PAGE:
A blood pressure of 130/ ≥ 80 mm Hg for identifying hypertension in adults was recommended by the American College of Cardiology (ACC) and American Heart Association (AHA) in 2017—but that applies only to those who are not pregnant. A new study looks at whether that yardstick also could be used to detect gestational hypertension.
A statement from the American College of Obstetricians and Gynecologists (ACOG), issued in 2013, defines hypertension as a systolic blood pressure (SBP) ≥ 140 mm Hg or a diastolic blood pressure (DPB) ≥ 90 mm Hg.
Published in the Journal of the American Heart Association, the new analysis was done by Chinese researchers using a birth cohort of 16,345 women with up to 22 blood pressure measurements during pregnancy. It was conducted at Wuhan Children’s Hospital in China between September 2012 and October 2016. The average age of the participants was 28.3±3.6 years at delivery. Before pregnancy, 3,446 (21.1%) women were underweight (body mass index [BMI] < 18.5 kg/m2), 1,360 were overweight (BMI between 24.0 and 27.9 kg/m2), and only 224 (1.4%) were obese (BMI ≥ 28.0 kg/m2).
Based on ACOG recommendations, the investigators diagnosed chronic hypertension based on a first blood pressure measurement taken at or before 20 weeks’ gestation while gestational hypertension was identified with the last blood pressure measurement taken with 1 month before delivery. Information on birth outcomes, including birth weight and gestational age at delivery, was retrieved from medical records.
Using the 2017 ACC/AHA guidelines, the researchers were able to identify 2258 (13.8%) women with elevated blood pressure, 3422 (20.9%) women with hypertension stage 1, and 678 (4.2%) women with hypertension stage 2. When categorizing blood pressure using the yardstick in the ACOG statement, 5680 (34.8%) women were identified as having prehypertension and 678 (4.2%) were identified as having hypertension. Gestational hypertension was significantly associated with altered indicators of liver, renal, and coagulation functions during pregnancy for mothers and increased risk of adverse birth outcomes for newborns.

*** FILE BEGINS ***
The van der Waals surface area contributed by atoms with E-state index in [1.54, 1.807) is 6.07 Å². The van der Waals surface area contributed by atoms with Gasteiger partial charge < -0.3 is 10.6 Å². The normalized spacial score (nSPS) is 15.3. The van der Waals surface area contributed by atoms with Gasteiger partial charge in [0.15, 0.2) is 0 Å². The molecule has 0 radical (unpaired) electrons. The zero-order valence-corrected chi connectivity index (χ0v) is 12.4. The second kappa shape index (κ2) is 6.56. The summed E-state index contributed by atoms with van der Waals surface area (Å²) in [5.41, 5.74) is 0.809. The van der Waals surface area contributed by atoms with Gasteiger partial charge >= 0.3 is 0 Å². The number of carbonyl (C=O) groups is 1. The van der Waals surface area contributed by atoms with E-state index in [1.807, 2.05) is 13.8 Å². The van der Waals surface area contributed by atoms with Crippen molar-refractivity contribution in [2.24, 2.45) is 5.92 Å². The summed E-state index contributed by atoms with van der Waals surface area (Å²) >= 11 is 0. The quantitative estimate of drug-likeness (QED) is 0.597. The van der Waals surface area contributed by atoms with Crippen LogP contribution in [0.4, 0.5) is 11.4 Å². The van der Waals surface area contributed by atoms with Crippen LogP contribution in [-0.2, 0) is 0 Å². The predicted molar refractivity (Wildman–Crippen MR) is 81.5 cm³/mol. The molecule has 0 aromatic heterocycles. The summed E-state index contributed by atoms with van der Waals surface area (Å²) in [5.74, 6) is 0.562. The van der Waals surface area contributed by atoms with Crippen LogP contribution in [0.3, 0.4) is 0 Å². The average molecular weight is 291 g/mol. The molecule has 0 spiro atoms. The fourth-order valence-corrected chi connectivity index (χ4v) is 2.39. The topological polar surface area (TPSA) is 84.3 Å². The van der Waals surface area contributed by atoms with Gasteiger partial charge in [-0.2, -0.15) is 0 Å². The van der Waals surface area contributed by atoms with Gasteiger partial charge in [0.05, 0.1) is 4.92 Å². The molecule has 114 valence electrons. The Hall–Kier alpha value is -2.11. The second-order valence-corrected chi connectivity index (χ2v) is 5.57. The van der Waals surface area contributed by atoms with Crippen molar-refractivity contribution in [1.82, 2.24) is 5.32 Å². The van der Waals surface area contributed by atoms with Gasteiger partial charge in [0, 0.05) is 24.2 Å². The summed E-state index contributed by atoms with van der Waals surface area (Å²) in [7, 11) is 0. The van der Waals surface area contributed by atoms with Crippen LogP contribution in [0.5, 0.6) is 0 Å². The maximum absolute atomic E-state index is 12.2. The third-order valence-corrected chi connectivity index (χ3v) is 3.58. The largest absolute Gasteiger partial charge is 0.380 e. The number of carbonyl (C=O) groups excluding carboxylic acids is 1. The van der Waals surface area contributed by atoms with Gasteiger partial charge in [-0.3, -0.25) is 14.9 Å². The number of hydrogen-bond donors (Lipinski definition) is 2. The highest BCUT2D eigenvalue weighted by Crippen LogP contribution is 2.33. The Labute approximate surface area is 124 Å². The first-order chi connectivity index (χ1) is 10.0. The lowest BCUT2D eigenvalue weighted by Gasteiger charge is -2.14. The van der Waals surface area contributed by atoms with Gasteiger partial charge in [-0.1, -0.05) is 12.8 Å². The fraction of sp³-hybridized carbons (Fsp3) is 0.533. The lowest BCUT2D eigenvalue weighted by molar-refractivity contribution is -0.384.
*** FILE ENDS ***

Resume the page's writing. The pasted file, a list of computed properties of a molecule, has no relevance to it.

When multivariable logistic regression models were applied, the odds ratio (OR) and 95% CI of hypertension stage 1 were 1.16 (95% CI, 0.83-1.61) for preterm delivery (PTD), 1.25 (95% CI 1.12-1.39) for early-term delivery (ETD) and 1.11 (95% CI 0.97-1.26) for small for gestational age (SGA). For hypertension stage 2, the ORs were 2.23 (95% CI, 1.18-4.24) for PTD, 2.05 (95% CI 1.67-2.53) for ETD and 1.43 (95% CI 0.97-1.26) for SGA. However, no significant associations were observed between elevated blood pressure and risk of adverse birth outcomes.
The authors believe their findings indicate that adopting the 2017 ACC/AHA guideline would result in a substantial increase in prevalence of gestational hypertension. By expanding the definition of gestational hypertension, more women who may be at risk would receive the necessary care they might not have received using the yardstick recommended by ACOG.